Monsters Are Better Left to the Imagination

Image By Flickr User Jennie Faber
Image By Flickr User Jennie Faber


Monsters are a classic horror staple, both onscreen and off. They’re everything horrible that one can imagine, a dark and twisted force of nature, bent on nothing less than the grisly murder humankind, of the innocent and of guilty. Monsters are the embodiment of fear itself, absolutely terrifying yet indescribable.

Naturally, on would think that something with such associations attached would be perfect for horror games. Unfortunately, monsters in horror games tend to suffer from the same problems as their counterparts in movies and television: they’re just not frightening. They’re disturbing, disgusting, and even unsettling at times but real scare factor  is often beyond their capabilities. The reason is simple really; we usually see too much of them.

Like most attributes of horror, a monster becomes scarier the less you know about it. Indeed, all that must be done to ruin is to give the player enough time to get a good look at it. Consider the success of games such as Slender and Amnesia: The Dark Descent: even though they have completely different attributes in terms of length, story, complexity, and gameplay, yet are both considered to be among the scariest games of the last generation.  Both of these games are based around having to deal with monsters, and more importantly, both make sure that their players never get a good look at them. In these games, to gaze too long at the enemy is to seal your doom.

Compare that with the likes of Dead Space (a game that somehow keeps winding up in these examinations), which has much more grotesque and visually horrific monstrosities than either of the previously mentioned games and whose denizens might as well be glorified zombie: nasty to look at, but not actually all that frightening. Dead Space itself isn’t particularly scary for several other reasons along with this, but the lack of frightening monsters is definitely a contributor. Unlike the slenderman or those twisted…things that stalk the dark halls of Amnesia’s castle, we’re given ample opportunity to assess the Necromophs. We grow to understand how they operate and learn what to expect from each type. We grow to understand them after a few encounters, and thus they cease to be scary.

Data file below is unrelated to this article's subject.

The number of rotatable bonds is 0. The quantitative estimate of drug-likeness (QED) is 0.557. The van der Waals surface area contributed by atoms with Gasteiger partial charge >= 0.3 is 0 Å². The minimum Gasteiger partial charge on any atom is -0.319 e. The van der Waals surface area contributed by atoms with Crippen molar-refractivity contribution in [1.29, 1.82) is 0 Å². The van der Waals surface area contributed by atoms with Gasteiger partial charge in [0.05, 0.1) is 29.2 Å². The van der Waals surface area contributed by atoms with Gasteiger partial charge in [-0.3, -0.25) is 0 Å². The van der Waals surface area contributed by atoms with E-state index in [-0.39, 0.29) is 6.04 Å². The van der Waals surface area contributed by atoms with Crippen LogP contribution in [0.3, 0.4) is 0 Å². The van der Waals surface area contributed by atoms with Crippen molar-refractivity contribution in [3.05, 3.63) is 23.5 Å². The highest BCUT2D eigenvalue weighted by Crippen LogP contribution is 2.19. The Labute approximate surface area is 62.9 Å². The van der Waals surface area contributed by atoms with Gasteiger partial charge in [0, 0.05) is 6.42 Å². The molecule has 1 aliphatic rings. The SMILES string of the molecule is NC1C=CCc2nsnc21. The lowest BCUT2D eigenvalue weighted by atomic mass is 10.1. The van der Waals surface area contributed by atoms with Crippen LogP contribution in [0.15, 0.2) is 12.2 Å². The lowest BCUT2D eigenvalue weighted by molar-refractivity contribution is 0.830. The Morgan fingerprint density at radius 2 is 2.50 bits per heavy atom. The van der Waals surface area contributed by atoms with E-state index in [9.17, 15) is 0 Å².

It is said that one always fears what they don’t understand, and the best way to keep someone from understanding something is to shroud it in darkness and let the person’s run a muck with all the terrible possibilities. It’s always fun to confront a new kind of monster, but if it is truly meant to be scary then it’s better to leave us with only an impression and an active imagination.


What makes a monster scary to you? Is it best left to your imagination or have you encountered some truly terrifying specimens?

One Comment

  1. duckofindeed says:

    I recently saw a gameplay video of “Slender: The Nine Pages”, and boy is it scary. And I did love that you weren’t allowed to look at the Slender Man for too long, or else you’d lose. It’s a perfect way to keep it scary, and the static whenever it’s around was a nice touch. It’s just a shame that I did eventually get a good look at it. Kind of ruins the terror. It’s still creepy, though.

    I’m considering downloading the game if I can find a safe place to do it. I think I’d freak out and scream too much, but I’d like to at least give it a try.


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